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Monday Morning Musings

Posted on June 14, 2021 under Monday Morning Musings with 2 comments

Beach Therapy


“I love the ocean, I’m from Nova Scotia,

And summer’s in the air,

And I’m heading to the cabin, where crazy things happen,

When my friends meet me there.”

Oceanside Again – Sons of Maxwell

What’s next?

I’ve been home for two weeks now. My quarantine plan allowed me daily walks so of course, I bumped into a lot of friends. I also had lots of messages, texts and e-mails welcoming me back. I was the recipient of unimaginable generosity as food kept showing up at my door. My daughter was incredibly helpful doing chores and groceries for me. It was, by far, the easiest of my 4 quarantines.

“So, Len. What is your next big adventure?”

Well, for starters, getting out of bed has become a daily adventure. Recently, I was looking at a picture on my wall of me running in the Boston Marathon 10 years ago. I was obviously in the best physical shape of my life. I was running, swimming, going to yoga, and eating properly. I wasn’t even imbibing at the time. I was, indeed, a paragon of virtue. NOT!

Fast forward 10 years. I’m still in reasonably good physical shape (not so sure about the mental part) but on most days my body feels like the aftermath of a triple overtime hockey game. Everything seems to hurt and when I first wake up, I’m as stiff as a board. I literally have to swing my body out of bed. Thank god there are no hidden cameras.

Enough on the joys of aging.

Covid continues to be the boss and will determine what we can and can’t do this week, next week, next month and next year.

So, let me ask you. What would you do if you were a few months shy of 70, were in reasonably good health (not counting arthritis and a weak mind), had no major responsibilities and were single?

My teaching days are over. My teaching days are over. (That is not a misprint… it is for emphasis) My fourth quarantine is over. Summer lurks. I have a clean canvas.

Of course, I plan to spend time with my granddaughters. We will go to the playground. We will go for ice cream at every opportunity. We will go to the beach and pick beach glass. We’ll just hang out because that’s what grandparents and their grandchildren do.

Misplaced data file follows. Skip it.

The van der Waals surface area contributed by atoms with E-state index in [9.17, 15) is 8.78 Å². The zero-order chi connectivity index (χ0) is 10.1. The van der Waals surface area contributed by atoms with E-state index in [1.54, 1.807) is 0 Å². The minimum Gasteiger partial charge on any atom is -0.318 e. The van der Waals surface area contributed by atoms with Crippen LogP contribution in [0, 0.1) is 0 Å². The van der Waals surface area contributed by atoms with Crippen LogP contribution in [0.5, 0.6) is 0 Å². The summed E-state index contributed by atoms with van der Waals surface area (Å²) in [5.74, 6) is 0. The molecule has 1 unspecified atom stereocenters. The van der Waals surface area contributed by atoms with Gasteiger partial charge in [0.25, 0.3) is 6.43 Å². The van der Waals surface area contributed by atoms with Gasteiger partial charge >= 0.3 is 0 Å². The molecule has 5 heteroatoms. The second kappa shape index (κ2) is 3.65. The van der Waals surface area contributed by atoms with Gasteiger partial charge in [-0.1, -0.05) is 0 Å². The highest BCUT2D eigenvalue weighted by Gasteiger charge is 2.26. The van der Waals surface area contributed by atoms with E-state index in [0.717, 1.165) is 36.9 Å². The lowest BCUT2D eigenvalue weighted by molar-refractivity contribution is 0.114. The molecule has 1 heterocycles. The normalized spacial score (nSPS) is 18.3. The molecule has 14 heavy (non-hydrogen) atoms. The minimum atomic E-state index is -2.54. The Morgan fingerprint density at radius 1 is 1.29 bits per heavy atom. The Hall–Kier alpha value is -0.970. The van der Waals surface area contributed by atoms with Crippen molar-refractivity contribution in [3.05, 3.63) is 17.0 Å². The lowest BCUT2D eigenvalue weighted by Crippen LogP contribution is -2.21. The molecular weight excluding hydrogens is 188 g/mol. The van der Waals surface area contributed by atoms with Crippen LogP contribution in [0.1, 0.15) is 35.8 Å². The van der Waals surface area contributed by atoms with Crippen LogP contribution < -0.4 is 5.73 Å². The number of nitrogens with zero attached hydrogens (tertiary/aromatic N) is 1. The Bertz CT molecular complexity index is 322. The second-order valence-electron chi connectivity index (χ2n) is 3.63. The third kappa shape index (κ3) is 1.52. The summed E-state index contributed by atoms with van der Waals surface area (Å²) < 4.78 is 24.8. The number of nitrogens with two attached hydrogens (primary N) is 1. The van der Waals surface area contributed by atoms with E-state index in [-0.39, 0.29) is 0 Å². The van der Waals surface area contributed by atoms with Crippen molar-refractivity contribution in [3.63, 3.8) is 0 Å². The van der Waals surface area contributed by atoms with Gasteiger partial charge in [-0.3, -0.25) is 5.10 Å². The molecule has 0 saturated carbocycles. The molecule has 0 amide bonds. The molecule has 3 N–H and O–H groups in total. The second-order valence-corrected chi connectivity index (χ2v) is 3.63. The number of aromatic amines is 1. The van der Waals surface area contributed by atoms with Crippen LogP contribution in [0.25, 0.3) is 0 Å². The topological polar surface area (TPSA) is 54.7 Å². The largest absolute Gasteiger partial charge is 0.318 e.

First up for me? Beach therapy.

It would be overly sensational for me to say that my time in the north was traumatizing but it was stressful. I’ve written enough about this before in this space.

I want to walk along the beach and feel the sand between my toes.

I want to lie on a lawn chaise and feel the warm sun on my face.

I want to stand on the bank overlooking St.George’s Bay at sunset and feel the wind tousling my hair (singular and nor plural).

I want to inhale deeply the salt air and exhale the stress inside my body.

I want to gather pieces of broken boats and battered lobster traps and make a big bonfire… and stare at it until sleep envelops me.

I want to sleep in until at least 7:00. If you knew the P.D.s, you would know that that is next to impossible!

Longer term? I’m anxious to put on my travelling shoes again when Covid permits. I have been invited by a great friend of mine from Germany to walk the Portugeuse Camino with him next spring. New Zealand is high on my places to visit before they wheel me into a nursing home.

I hope to paint the blank canvass in the days ahead but in the meantime, I will continue to be grateful for the here and now because that’s all we have.

Have a great week.

P.S. Hours (minutes?) after completing my quarantine and true to my word, I headed to the cottage… where “crazy things happen”. I shared laughs, lobsters, lies, and libations (not necessarily in that order) with a small collection of family and friends.  These are some of the finest people I know. The initial therapy session went swimmingly well!

“And I hope and I pray, we’ll soon make our way,

To this old cabin again.”

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Monday Morning Musings

Posted on June 7, 2021 under Monday Morning Musings with 4 comments




“Beauty is in the eye of the beholder.”

“Is the glass half full or half empty?”

“Is it a blessing or a curse?”

I have just finished my first week of my 4th quarantine and at various points this week, I have pondered all of the above expressions. When you have 24 hours a day to spend with yourself, there is a lot of time for reflection and thinking, a potentially dangerous pastime.

I arrived back home last Sunday at suppertime and I would be lying if I said I wasn’t exhausted. It wasn’t necessarily from travel although it does take two days to get home from the north, so that would be an easy and convenient excuse. But my fatigue was much more than that. The cumulative stress of teaching in the north had taken its toll.

Honestly, I wasn’t looking forward to another two weeks of self-isolation. I’ve done this three times before and it has grown old, quickly. I wouldn’t use the word dread as much as a curse.

It only took one hot shower and a great meal to reframe my situation.